Phone 630-8270
Menu Already Pregnant Menu

After the birth

After the birth of your baby, you can choose to stay at National Women's Hospital, transfer to Birthcare or go home. At the hospital and Birthcare, there will be midwives available to care for you. When you go home, we will arrange for one of our private midwives to visit.

When to call Origins or your postnatal midwife

  • You experience bleeding from the vagina that has large clots or soaks a sanitary pad in less than two hours. If it is gushing, call an ambulance immediately
  • You notice that your lochia (discharge) has a bad odour
  • You feel severe pain in your lower abdomen
  • You notice redness, swelling, hardness or discharge from the site of a vaginal tear or episiotomy
  • A vaginal tear or episiotomy begins to hurt more rather than less
  • You are unable to pass urine or have pain, burning or notice traces of blood when passing urine
  • You have a temperature over 38°C, or you feel hot and feverish
  • You have pain in the legs
  • You experience sudden, severe chest pain (call an ambulance)
  • There are hard, sore areas in your breasts, or discomfort when breastfeeding
  • If your caesarean wound looks red or is opening or there is bad smelling fluid coming from the wound site

Postnatal depression

It’s common to get “the baby blues” several days after the birth, due to fluctuating hormone levels. However, we need to hear from you if:

  • Your mood is constantly low
  • You have strong feelings of anxiety, fear, guilt or sadness
  • You’re are finding it difficult to sleep, even when you get the chance
  • Your appetite is disturbed
  • You have feelings of hopelessness or not being able to cope
  • You have thoughts of harming yourself or your baby

Pelvic floor exercises

Your pelvic floor muscles stretch from the pubic bone to the tail bone. They support the bladder, uterus and bowel. They also close the bladder outlet and anus. During and after pregnancy, it's important to give these muscles a regular workout. If you neglect your pelvic floor muscles, your bladder control could be affected- when you sneeze or cough, you'll wet your pants. You can begin improving the tone of your pelvic floor muscles the day after delivery.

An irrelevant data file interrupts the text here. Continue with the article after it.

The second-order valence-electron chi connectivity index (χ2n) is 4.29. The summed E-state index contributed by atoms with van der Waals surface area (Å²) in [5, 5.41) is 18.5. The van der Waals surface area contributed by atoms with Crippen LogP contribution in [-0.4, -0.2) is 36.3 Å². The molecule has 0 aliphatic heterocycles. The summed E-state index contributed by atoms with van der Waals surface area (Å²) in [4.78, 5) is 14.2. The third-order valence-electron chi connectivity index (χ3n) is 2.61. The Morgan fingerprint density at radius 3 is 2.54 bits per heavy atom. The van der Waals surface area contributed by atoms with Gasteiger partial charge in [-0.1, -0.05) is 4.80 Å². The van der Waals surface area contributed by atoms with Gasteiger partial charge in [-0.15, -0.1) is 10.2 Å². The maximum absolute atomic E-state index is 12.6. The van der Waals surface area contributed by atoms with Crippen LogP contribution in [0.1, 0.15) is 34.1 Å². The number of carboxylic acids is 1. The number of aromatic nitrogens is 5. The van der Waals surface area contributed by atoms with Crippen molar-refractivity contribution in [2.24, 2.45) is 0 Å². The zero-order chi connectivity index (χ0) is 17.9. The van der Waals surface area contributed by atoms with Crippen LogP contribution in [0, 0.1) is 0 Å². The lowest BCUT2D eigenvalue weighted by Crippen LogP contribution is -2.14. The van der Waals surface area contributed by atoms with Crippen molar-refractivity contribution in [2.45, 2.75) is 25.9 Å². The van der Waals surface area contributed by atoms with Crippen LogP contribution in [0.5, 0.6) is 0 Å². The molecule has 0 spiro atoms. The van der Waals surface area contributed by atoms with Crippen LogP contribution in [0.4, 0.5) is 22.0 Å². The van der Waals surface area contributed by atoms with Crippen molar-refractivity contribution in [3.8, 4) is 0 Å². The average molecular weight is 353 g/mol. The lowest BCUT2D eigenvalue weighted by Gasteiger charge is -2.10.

Pelvic floor workout:

  • Sit comfortably with your feet and knees wide apart. Lean forward and place your elbows on your knees. Remember to keep breathing throughout and keep your tummy, leg and back muscles relaxed
  • Imagine you are trying to stop yourself from passing wind and peeing at the same time. Tighten the muscles around your front and back passages and lift up inside. Hold for at least three seconds, then relax the muscles and rest for a few seconds
  • Now tighten these muscles as quickly and as strongly as you can, then relax. Do this three times
  • Repeat the pattern of one hold and three short pulses until the muscle begins to feel tired
  • Try to do this workout six times a day

Breastfeeding advice

If you're planning to breastfeed, our postnatal midwives are highly skilled at supporting women to successfully establish breastfeeding. We can also refer you to a lactation consultant if necessary. If this isn't your first child, but you had problems breastfeeding previously, you may want to talk to a lactation consultant before your baby arrives.